Author present as incurably ill man dies on camera.
Well, my admiration for Terry Pratchett went up another notch last night.
His programme on assisted suicide was humbling and difficult to watch, but the bravery of the people involved was utterly remarkable. How they didn’t run around screaming at their terrible situations is beyond me, but they faced their own ends and the ends of those they loved with astonishing stoicism.
I was struck, as Peter Smedley slipped into sleep and then death by how there is always that brief, distressing struggle as the body fights for life, and then peace. Allowing him to do this was the last act of love his wife of 40 years could show him, as she now faced the rest of her life alone.
A priest on the programme that followed said the atmosphere in the room was coercive, but I saw nothing of the kind – I doubt anyone could coerce a man as sharp and tough as Peter Smedley and I think those present would have been delighted if he had changed his mind and decided the time was not quite right, especially his wife.
Being with someone when they die feels very intrusive, both on TV and in real life. I was present when my neighbour R died of a heart attack, right in front of his wife, as the crash team fought to revive him. My husband helped move his body, and I helped choose the clothes he would wear in his coffin. It was an unwonted privilege, and it felt the same watching Peter die – in what should be a deeply private moment – on camera.
Sir Terry, of course, is going to come in for a lot of stick after this, but the debate on assisted suicide has GOT to continue. It cannot be right for so many people to have to trek to Switzerland to make a good end, and British law is still stuck in the days when people believed their lives belonged to God and not to themselves.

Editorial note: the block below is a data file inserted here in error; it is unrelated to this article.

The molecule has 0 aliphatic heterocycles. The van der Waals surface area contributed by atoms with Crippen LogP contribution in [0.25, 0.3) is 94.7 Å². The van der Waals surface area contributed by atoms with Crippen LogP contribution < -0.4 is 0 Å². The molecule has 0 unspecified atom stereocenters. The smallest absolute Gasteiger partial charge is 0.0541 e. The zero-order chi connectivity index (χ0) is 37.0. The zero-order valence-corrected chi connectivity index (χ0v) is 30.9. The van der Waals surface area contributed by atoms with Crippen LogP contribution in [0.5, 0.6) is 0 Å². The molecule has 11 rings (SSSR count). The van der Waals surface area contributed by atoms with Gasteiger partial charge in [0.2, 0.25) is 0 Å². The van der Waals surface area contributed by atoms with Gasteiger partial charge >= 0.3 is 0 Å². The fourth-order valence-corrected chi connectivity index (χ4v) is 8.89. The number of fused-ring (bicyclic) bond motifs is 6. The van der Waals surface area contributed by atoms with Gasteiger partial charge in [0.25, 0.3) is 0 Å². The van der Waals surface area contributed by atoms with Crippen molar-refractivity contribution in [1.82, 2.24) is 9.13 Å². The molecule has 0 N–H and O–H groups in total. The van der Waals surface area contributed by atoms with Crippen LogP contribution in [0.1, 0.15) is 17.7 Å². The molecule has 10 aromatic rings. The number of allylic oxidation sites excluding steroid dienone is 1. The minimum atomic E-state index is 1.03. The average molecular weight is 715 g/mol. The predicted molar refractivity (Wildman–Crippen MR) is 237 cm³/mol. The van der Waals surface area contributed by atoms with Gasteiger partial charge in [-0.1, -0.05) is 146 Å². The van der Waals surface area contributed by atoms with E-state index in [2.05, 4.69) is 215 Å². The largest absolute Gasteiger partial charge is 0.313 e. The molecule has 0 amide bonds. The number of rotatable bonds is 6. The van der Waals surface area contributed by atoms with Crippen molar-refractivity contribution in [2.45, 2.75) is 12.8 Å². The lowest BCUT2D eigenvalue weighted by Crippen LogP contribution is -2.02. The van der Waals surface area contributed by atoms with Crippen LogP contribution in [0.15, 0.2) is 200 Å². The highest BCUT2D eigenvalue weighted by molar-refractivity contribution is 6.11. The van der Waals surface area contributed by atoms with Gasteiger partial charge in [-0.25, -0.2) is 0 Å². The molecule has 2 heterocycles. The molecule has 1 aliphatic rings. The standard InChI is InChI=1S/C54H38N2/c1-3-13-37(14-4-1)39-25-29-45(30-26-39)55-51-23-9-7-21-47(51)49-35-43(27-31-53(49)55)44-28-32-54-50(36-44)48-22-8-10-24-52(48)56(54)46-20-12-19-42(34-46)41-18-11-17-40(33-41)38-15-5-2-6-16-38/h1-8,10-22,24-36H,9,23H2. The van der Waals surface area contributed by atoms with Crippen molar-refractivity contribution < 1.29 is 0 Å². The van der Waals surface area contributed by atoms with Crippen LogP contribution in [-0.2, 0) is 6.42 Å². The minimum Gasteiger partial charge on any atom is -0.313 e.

It is not illegal (any more, thank heavens) to commit suicide, and if the proper safeguards are put in place, I see no reason why assisted suicide should not also be legal – why should it be illegal to help someone commit a legal act? The fact is, it is done every single day in hospices, hospitals and care homes around the country, quietly, by doctors and nurses who face prosecution for doing so.
I don’t believe legalising assisted suicide will lead to a glut of vulnerable people being pressured to kill themselves. There is absolutely no evidence for this, even in countries that have had such regulations in place for decades. In fact, having the option of assisted suicide appears to act as a suicide deterrent to desperate people. And for all that people harp on the idea that some people might be pressured to die so that their relatives can inherit, few seem to mention the stupendous amount of money some people are making out of keeping alive those who want to die.
Life is complicated. I have Dutch friends who freely admit that it was the worst day of their lives when G’s father’s suicide day came. He was terminally ill with cancer (being terminally or incurably ill is required for assisted suicide under Dutch law) and chose to end his life with a dose of curare, administered by a doctor. They said it was like attending an execution and they themselves would never put anyone else through it.
Years later, when G’s wife, S, was stricken with a catastrophic stroke that left her tetraplegic, her instant reaction was to ask for assisted suicide. However, she was refused because she didn’t meet the required criteria. That decision is reviewed with every subsequent year (the legal question is whether her illness is incurable) but by and large, S has since come to terms with her condition.
These are the kinds of horrendous questions that people in the real world have to face, and we shouldn’t be making their decisions for them. Steven Hawking feels he can make a contribution to the world even with locked-in syndrome. Peter Smedley clearly didn’t – he had been a man who had flown planes and raced cars. He wanted to go while he was still ‘himself’. The real sadness is that if he had been able to have an assisted suicide in Britain, he might have been able to live for months more, then die at home surrounded by his family rather than hauling his sick body to Switzerland to die at the hands of a stranger.
All in all, an extremely thought-provoking programme, and kudos to the makers for making it, and the BBC for showing it.